With over a quarter of blocks missing sidewalks and a backlog of street projects, the city is contemplating adopting a transportation impact fee as a way to help pay for new infrastructure needed to handle growth.
Last week during a meeting of the Seattle Sustainability and Transportation Committee, Councilmember Mike O’Brien instructed city staff to begin developing a transportation impact fee schedule for these one-time charges paid by new development.
Impact fees were authorized by the 1990 Growth Management Act, and today most urban jurisdictions have adopted some kind of impact fees for roads or parks. The City of Sammamish has adopted some of the highest transportation impact fees, charging new single-family homes close to $15,000.
Seattle has considered impact fees for years. A 2015 staff report recommended further study of park and transportation impact fees, but competing priorities delayed the work. Councilmembers sitting on the Sustainability and Transportation Committee received an update on the progress last week.
These funds must be used within ten years of collection and spent on projects that provide capacity for future growth. Impact fees cannot be used to pay for existing deficiencies, but they can be used for transit or greenway projects, according to Kendra Breiland, a consultant from the firm Fehr and Peers.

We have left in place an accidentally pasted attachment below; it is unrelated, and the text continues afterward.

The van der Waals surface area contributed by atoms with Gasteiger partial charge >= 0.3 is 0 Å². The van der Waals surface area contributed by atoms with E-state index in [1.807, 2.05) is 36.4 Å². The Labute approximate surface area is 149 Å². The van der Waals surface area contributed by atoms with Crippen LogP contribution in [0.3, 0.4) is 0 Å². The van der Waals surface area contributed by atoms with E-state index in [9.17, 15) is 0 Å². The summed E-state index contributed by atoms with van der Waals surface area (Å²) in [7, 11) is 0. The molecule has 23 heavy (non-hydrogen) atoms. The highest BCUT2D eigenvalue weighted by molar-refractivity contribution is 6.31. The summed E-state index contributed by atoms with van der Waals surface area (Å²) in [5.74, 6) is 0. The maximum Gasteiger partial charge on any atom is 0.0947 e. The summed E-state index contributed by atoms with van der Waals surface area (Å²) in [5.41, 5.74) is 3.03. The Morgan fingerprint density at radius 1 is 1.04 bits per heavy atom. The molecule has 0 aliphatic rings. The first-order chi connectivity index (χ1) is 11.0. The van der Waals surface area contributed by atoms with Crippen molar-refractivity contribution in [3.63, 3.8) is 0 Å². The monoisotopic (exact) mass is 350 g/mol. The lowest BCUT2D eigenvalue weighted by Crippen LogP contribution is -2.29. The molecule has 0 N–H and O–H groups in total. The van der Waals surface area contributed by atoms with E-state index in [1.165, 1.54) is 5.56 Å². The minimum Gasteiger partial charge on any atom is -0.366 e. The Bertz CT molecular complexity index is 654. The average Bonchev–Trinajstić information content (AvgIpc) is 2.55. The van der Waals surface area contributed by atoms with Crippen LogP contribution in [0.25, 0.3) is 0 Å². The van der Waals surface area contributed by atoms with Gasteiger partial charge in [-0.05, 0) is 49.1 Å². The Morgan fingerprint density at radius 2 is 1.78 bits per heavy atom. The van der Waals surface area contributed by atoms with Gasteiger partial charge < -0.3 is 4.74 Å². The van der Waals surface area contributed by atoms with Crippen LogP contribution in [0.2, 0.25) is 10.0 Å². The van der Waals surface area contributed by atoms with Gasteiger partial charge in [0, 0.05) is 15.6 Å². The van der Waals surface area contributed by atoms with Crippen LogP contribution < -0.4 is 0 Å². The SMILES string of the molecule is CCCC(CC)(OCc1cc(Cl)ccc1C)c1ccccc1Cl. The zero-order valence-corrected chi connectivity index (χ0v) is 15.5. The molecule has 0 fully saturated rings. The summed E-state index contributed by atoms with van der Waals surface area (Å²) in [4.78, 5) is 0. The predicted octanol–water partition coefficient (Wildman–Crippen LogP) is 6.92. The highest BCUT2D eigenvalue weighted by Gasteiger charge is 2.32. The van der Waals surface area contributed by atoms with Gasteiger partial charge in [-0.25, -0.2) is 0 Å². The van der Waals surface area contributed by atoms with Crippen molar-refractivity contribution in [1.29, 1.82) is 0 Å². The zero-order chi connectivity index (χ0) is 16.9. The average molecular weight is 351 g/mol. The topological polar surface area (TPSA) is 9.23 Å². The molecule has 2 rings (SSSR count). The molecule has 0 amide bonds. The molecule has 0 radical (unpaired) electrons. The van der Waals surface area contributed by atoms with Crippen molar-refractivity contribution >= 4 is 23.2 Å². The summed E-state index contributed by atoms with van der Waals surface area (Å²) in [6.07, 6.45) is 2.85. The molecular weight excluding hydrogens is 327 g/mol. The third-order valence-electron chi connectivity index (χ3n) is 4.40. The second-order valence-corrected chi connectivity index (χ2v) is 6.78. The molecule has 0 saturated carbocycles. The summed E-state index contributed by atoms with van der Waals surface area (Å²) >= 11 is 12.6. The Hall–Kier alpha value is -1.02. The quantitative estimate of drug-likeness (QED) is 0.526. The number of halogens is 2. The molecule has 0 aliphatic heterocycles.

“When you start thinking through all these parameters, many cities have started moving towards recognizing they can spend these funds not just on those traditional auto capacity projects, but we can spend them on much more multimodal projects,” Breiland told the committee.
She said transit projects could include off-board fare payment, transit signal priority, rapid ride corridors, in-lane bus stops or curb bulbs.
Breiland said that generally, the fees are based on the number of afternoon peak-hour trips each new development is estimated to generate. She also pointed to a nuance in state law that allows cities to charge impact fees on completed projects, just as long as they are still providing capacity for future growth. However, Breiland added, many jurisdictions don’t choose to do this.
City staff said the next step is for the Sustainability and Transportation Committee to review a project list the consultants and city staff assembled, after which Fehr and Peers would create and present a fee schedule. Action by the Council could happen as early as this summer.
The city webpage states a “draft impact fee proposal for consideration by the Mayor and Council” will include a list of projects that could be funded, fee rates and implementation legislation. According to the site, a park impact fee proposal will be developed after the Parks Development Plan is completed.
Breiland said a maximum defensible rate would be presented and the City Council could select that rate or set it lower.
Councilmember Rob Johnson, not convinced impact fees were a good solution, wanted to also study other tools cities are using to pay for transportation projects.
“The anxiety that I feel about impact fees is just generally the inconsistency of revenue generation,” Johnson said during the committee meeting. “There could be years where we are generating a heck of a lot in impact fees and there could be years where we are generating very little, and that consistently causes me to have some long-term budget concerns, which is part of the reason we need more progressive tax reform at the state level.”